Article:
JK: It is difficult to be more specific! It is one-dimensional, philosophically naive, making certain untenable assumptions about 'objective reality' and naive in its apprehension of drama, and how drama works. It is impossible to know the work of Kafka, Beckett, Hamsun, Joyce, Camus, Sartre (and countless other noteworthy writers, including James Hogg) to continue for long in that '1st person, present-tense' mode.

TCB: Did you try to write in this mode early in your career and if so, what was it that prompted you to move away from this?

JK: I didn't try to write in that mode, I did make stories using the device. The '1st person, present-tense' does have its uses. It is simply another way of making a story. I am arguing that it is a very limited device and fails to deal adequately with more sophisticated work.

TCB: Could How Late It Was, How Late have been written as a 1st person present-tense narrative coming directly from the mind of Sammy, or would this have been untenable?

JK: Not untenable, impossible, an absurdity.

TCB: There was something I mentioned during the interview we conducted for issue #3 of thi wurd – about how Flannery O’Connor said she didn’t even know the character in her great story, Good Country People, was going to have her prosthetic leg stolen until she saw it happen there on the page. Does your own level of ‘improvisation’ extend as far as this too; when writing How Late It Was, How Late were you unaware of what was happening until it was actually occurring during the writing of that first draft?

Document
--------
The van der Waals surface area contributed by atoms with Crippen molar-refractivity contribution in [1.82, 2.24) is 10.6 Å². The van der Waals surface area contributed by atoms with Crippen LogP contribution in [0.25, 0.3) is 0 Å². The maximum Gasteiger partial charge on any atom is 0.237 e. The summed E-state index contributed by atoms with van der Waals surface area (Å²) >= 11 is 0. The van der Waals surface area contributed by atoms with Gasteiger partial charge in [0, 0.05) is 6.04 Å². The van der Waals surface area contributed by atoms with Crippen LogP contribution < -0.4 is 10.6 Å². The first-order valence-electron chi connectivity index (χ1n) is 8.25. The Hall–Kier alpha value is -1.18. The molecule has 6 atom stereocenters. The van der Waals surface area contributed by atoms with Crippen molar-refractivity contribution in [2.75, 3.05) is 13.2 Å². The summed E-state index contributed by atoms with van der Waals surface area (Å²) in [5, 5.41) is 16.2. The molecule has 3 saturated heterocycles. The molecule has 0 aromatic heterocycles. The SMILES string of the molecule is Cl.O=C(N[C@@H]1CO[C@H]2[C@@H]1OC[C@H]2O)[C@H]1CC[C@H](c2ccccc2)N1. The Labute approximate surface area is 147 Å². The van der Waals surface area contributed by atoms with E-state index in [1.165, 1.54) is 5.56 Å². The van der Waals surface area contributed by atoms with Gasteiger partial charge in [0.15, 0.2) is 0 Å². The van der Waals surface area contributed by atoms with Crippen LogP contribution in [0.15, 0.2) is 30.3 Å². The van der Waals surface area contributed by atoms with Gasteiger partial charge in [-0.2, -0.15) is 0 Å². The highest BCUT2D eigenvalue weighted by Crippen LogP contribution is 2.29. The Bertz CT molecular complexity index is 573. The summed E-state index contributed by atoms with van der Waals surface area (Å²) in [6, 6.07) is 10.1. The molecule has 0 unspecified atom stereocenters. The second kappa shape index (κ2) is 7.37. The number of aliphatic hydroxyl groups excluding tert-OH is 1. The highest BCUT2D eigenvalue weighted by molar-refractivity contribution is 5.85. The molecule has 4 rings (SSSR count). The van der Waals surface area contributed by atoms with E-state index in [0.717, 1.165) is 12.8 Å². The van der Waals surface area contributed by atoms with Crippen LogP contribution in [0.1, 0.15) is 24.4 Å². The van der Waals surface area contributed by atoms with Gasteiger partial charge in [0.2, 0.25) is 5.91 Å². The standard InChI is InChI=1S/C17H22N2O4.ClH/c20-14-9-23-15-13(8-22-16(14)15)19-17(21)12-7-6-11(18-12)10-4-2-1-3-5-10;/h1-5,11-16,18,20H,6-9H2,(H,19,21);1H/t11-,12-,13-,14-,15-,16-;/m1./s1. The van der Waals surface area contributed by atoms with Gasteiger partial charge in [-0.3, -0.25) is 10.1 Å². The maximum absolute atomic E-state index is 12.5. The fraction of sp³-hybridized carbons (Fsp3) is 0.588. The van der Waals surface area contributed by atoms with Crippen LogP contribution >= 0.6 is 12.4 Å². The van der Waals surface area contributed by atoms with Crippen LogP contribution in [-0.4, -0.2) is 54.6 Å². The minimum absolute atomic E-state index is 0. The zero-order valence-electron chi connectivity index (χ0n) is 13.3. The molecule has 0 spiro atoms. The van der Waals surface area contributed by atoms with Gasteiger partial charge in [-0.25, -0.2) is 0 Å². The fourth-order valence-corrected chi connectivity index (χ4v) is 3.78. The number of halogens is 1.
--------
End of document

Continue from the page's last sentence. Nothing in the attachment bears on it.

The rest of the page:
JK: I created the story from nothing other than myself. I sat down and began writing and the first sentences remained the first sentences. From thereon I moved, going more deeply, shaping and clarifying, staying with the moment, allowing the character to enter properly, within his own situation, his own existence, never jumping ahead to describe actions, never knowing more than the narrative.

TCB: The American writer Hubert Selby Jr said this in an interview in 2003, with regard to the writing of his great novel, Last Exit To Brooklyn:

I also knew that if I wrote the way I was being directed to write, that I would look like a barbarian, a primitive, and if I didn’t succeed perfectly, I’d look like an idiot. But, I had no choice. Anyway, that’s where it all started. I had to find the means, as they say, to be loyal to these people, to be true to the nature of their lives.

I think it’s fair to say that How Late It Was, much like Last Exit, is a novel that is innovatory and/or ‘experimental’ in terms of its language and syntax. A significant feature of Sammy’s thoughts and his language, which is very distinctive, is how the text deals in repetitions and fragments of sentences. Were you ever concerned with how you were managing to represent this in prose, both in terms of its artistic efficacy and how it may be (mis-) interpreted by readers/critics?